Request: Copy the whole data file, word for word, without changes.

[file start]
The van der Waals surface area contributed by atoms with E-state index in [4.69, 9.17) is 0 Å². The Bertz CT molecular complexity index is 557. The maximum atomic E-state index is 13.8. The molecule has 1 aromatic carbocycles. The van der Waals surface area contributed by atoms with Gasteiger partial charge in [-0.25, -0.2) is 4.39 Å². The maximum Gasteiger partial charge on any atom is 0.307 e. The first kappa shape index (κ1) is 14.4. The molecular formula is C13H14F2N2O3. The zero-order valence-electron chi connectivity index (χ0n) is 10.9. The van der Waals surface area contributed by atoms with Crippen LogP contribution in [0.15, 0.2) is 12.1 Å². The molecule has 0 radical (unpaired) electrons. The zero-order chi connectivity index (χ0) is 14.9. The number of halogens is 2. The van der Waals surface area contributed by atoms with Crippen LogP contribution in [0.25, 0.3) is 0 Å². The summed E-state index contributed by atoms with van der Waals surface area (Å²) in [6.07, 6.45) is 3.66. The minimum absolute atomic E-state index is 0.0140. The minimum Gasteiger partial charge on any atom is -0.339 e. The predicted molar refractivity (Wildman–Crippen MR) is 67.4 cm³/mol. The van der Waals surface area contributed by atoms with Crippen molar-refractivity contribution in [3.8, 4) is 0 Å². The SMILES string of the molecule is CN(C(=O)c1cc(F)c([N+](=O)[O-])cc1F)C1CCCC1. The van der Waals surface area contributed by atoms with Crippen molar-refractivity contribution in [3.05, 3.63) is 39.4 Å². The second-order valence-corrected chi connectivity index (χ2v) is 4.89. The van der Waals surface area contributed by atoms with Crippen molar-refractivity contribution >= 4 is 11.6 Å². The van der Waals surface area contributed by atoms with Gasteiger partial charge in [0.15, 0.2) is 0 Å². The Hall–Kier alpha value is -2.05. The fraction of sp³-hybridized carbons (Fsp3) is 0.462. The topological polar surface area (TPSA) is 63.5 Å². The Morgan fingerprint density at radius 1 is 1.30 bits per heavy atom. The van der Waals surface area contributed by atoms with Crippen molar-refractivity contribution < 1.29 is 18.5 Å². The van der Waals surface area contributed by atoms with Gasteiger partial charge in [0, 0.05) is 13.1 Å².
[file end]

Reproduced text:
The van der Waals surface area contributed by atoms with E-state index in [4.69, 9.17) is 0 Å². The Bertz CT molecular complexity index is 557. The maximum atomic E-state index is 13.8. The molecule has 1 aromatic carbocycles. The van der Waals surface area contributed by atoms with Gasteiger partial charge in [-0.25, -0.2) is 4.39 Å². The maximum Gasteiger partial charge on any atom is 0.307 e. The first kappa shape index (κ1) is 14.4. The molecular formula is C13H14F2N2O3. The zero-order valence-electron chi connectivity index (χ0n) is 10.9. The van der Waals surface area contributed by atoms with Crippen LogP contribution in [0.15, 0.2) is 12.1 Å². The molecule has 0 radical (unpaired) electrons. The zero-order chi connectivity index (χ0) is 14.9. The number of halogens is 2. The van der Waals surface area contributed by atoms with Crippen LogP contribution in [0.25, 0.3) is 0 Å². The summed E-state index contributed by atoms with van der Waals surface area (Å²) in [6.07, 6.45) is 3.66. The minimum absolute atomic E-state index is 0.0140. The minimum Gasteiger partial charge on any atom is -0.339 e. The predicted molar refractivity (Wildman–Crippen MR) is 67.4 cm³/mol. The van der Waals surface area contributed by atoms with Crippen molar-refractivity contribution in [3.8, 4) is 0 Å². The SMILES string of the molecule is CN(C(=O)c1cc(F)c([N+](=O)[O-])cc1F)C1CCCC1. The van der Waals surface area contributed by atoms with Crippen molar-refractivity contribution in [3.05, 3.63) is 39.4 Å². The second-order valence-corrected chi connectivity index (χ2v) is 4.89. The van der Waals surface area contributed by atoms with Crippen molar-refractivity contribution >= 4 is 11.6 Å². The van der Waals surface area contributed by atoms with Gasteiger partial charge in [0.15, 0.2) is 0 Å². The Hall–Kier alpha value is -2.05. The fraction of sp³-hybridized carbons (Fsp3) is 0.462. The topological polar surface area (TPSA) is 63.5 Å². The Morgan fingerprint density at radius 1 is 1.30 bits per heavy atom. The van der Waals surface area contributed by atoms with Crippen molar-refractivity contribution < 1.29 is 18.5 Å². The van der Waals surface area contributed by atoms with Gasteiger partial charge in [0, 0.05) is 13.1 Å².